| 18 April 2024, Thursday |

Australia pledges $578 million for surveillance, research in Antarctica

Australia will spend just over A$804 million ($578 million) to buy drones and helicopters and set up mobile stations in Antarctica to strengthen Australia’s national interests, Prime Minister Scott Morrison said on Tuesday.

Morrison said the funding, to be used over the next 10 years, would bolster Australia’s strategic and scientific capabilities as China looks to step up its presence in the frozen continent.

“The money we are investing … will enable us to explore areas of East Antarctica’s inland that no country has ever been able to reach before,” Morrison said in a statement.

Environment Minister Sussan Ley said in the statement that the funding will ensure Antarctica remained a place of science and conservation, and “free from conflict and which is protected from exploitation.”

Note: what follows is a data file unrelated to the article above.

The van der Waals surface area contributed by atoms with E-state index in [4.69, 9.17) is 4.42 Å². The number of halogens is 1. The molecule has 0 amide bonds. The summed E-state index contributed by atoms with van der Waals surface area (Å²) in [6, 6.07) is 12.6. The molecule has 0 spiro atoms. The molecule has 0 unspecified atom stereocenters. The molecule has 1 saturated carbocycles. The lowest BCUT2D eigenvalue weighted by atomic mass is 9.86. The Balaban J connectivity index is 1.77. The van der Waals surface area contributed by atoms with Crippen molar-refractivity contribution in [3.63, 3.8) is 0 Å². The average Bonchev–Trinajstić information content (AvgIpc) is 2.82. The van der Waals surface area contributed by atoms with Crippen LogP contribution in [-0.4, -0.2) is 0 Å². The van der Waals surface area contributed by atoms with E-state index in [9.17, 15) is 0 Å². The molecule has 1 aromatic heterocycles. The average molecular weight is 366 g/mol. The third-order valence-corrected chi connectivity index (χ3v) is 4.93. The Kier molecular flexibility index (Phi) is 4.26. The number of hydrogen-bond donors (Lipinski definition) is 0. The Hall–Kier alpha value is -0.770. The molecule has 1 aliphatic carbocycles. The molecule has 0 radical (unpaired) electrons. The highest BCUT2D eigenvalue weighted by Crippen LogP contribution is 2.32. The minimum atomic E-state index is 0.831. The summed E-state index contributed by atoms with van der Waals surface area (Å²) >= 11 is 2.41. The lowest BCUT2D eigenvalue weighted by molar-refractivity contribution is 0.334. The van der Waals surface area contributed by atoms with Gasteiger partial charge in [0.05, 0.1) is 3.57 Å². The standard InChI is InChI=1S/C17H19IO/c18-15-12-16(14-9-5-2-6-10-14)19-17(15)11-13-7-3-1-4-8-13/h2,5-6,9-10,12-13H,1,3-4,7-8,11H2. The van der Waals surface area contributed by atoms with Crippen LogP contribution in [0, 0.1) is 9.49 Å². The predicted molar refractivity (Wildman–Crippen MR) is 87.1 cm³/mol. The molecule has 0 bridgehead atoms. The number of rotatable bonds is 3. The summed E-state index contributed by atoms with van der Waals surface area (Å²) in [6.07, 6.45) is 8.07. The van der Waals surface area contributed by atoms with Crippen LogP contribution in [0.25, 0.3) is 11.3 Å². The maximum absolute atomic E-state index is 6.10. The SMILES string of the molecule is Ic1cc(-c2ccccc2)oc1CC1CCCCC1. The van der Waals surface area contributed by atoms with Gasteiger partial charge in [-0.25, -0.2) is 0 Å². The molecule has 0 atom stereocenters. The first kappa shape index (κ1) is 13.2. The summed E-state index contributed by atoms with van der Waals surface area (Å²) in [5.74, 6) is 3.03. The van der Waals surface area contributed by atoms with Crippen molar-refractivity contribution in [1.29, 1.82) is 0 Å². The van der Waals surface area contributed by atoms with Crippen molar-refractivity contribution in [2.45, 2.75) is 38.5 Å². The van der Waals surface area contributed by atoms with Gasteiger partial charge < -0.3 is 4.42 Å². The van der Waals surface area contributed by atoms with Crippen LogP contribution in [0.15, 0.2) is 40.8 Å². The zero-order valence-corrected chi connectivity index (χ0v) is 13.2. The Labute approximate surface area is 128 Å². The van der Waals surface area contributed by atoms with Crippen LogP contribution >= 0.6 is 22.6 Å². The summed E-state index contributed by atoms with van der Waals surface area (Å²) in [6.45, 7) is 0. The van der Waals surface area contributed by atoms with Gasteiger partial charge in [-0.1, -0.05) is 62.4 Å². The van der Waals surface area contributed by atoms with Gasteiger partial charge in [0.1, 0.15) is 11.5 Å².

A Lowy Institute report last year said China wanted to benefit economically and potentially militarily from Antarctica and was “increasingly assertive”, primarily over fisheries.

Drones and other surveillance vehicles will establish an “Antarctic eye” with integrated sensors and cameras feeding real-time information, Morrison said. Four new helicopters with a range of 550 kilometres (342 miles) will be procured, which can be launched from Australia’s icebreaking ship, Nuyina.

The investment will also help support jobs back home with Australian businesses reaping the benefits of local procurement of supplies, said Morrison, trailing in opinion polls just months out from a federal election.

Australia’s Antarctic operations currently include four permanent research stations in Antarctica and the sub-Antarctic. About 42% of the continent is claimed by Australia.

  • Reuters